On Wednesday, September 13, the Atlantic Council’s Global Energy Center and Brent Scowcroft Center’s Asia Security Initiative hosted expert panelists for a discussion on Dr. Ichord’s new report on the power diversification strategy in Indonesia given current political and economic obstacles confronting the country and region. The discussion was moderated by Benjamin Soloway, assistant editor at Foreign Policy. Topics of the discussion included market prospects for geothermal and renewable energy, nuclear energy, liquefied natural gas, oil, and coal production in Indonesia, the types of investment changes necessary to support infrastructure demands and carbon dioxide emissions goals, and the power sector challenges associated with transitioning from a decentralized to a more centralized form of government.
The event opened with Dr. Ichord’s outline of his report, which underscores the need for reforms in Indonesia’s power sector and for private sector investment, and provides recommendations for the country. Dr. Ichord emphasized the necessity of examining Indonesia in a regional context, and in conjunction with the Paris Climate Agreement.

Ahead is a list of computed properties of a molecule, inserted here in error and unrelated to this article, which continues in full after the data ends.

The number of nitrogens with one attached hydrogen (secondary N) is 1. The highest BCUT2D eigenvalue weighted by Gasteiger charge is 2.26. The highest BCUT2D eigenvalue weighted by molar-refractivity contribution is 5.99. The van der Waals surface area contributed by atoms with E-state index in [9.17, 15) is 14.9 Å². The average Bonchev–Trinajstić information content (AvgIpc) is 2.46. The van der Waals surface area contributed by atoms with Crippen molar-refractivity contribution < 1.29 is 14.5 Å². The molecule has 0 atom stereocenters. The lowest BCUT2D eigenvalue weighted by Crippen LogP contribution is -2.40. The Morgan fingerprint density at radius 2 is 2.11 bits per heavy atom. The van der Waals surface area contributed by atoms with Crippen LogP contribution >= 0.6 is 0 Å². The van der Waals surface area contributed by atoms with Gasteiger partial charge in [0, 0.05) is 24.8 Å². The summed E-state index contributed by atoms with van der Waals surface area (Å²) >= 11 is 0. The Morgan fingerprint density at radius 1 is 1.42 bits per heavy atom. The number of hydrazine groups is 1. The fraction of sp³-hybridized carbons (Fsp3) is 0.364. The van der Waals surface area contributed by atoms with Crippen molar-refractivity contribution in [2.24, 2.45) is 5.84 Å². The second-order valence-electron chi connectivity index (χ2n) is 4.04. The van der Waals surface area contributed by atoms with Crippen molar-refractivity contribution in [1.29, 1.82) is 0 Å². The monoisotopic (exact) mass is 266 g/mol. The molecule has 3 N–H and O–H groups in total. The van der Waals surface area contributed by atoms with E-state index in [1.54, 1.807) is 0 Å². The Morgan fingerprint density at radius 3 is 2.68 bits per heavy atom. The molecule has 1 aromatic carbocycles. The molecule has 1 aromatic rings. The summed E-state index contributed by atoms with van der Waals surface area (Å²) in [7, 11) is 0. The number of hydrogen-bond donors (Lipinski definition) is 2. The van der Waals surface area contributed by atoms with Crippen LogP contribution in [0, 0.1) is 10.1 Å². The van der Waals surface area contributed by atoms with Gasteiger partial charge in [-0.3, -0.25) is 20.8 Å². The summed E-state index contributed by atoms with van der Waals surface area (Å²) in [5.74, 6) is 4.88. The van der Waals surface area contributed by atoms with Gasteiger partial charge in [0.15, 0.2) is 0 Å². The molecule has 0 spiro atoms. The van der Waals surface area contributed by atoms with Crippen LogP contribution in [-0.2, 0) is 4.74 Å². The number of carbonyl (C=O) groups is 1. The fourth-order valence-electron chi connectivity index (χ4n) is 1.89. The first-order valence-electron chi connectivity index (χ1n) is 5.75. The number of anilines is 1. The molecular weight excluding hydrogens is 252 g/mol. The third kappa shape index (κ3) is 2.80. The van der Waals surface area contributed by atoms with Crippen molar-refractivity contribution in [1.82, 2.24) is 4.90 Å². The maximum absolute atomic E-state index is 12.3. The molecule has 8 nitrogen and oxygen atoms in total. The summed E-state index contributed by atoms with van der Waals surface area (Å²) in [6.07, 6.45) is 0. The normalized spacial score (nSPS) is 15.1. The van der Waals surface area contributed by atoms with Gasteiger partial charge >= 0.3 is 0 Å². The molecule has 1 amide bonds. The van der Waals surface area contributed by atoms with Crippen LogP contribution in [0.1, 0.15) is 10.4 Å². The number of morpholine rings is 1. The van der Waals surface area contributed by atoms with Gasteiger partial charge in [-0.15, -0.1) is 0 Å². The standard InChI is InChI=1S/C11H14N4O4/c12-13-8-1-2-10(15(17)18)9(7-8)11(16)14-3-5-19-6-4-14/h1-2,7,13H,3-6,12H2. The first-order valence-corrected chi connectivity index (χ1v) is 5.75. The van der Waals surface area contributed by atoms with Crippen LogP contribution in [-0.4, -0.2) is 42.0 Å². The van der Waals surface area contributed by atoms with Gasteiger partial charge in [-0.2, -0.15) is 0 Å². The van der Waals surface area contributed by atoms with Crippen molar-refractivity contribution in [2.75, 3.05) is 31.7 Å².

Robert Fee, Chief of Staff and Acting Senior Vice President of External Affairs at Cheniere Energy, Inc. offered a perspective on the difficult position of Indonesia regarding liquefied natural gas markets, given the country’s geography. Fei Yu, Deputy Representative of the North American Representative Office at the Asian Development Bank, expressed agreement with several of Dr. Ichord’s proposals and suggested concrete policy steps that will provide budgetary and knowledge support to overcome previous obstacles and to help Indonesia attract private sector investment. Tim Williamson, Chief Executive Officer at FedP3, addressed the potential for more geothermal investment in Indonesia and suggested that local communities could benefit, with increased financial gain and access to water resources. Throughout the discussion, Dr. Ichord contextualized Indonesia’s center-periphery relationship, growing urban population, and recent power sector history. Overall, the panel agreed that understanding power sector diversification challenges in Indonesia will be constructive when considering the impacts that future policies, reforms, and investments can have on energy transitions.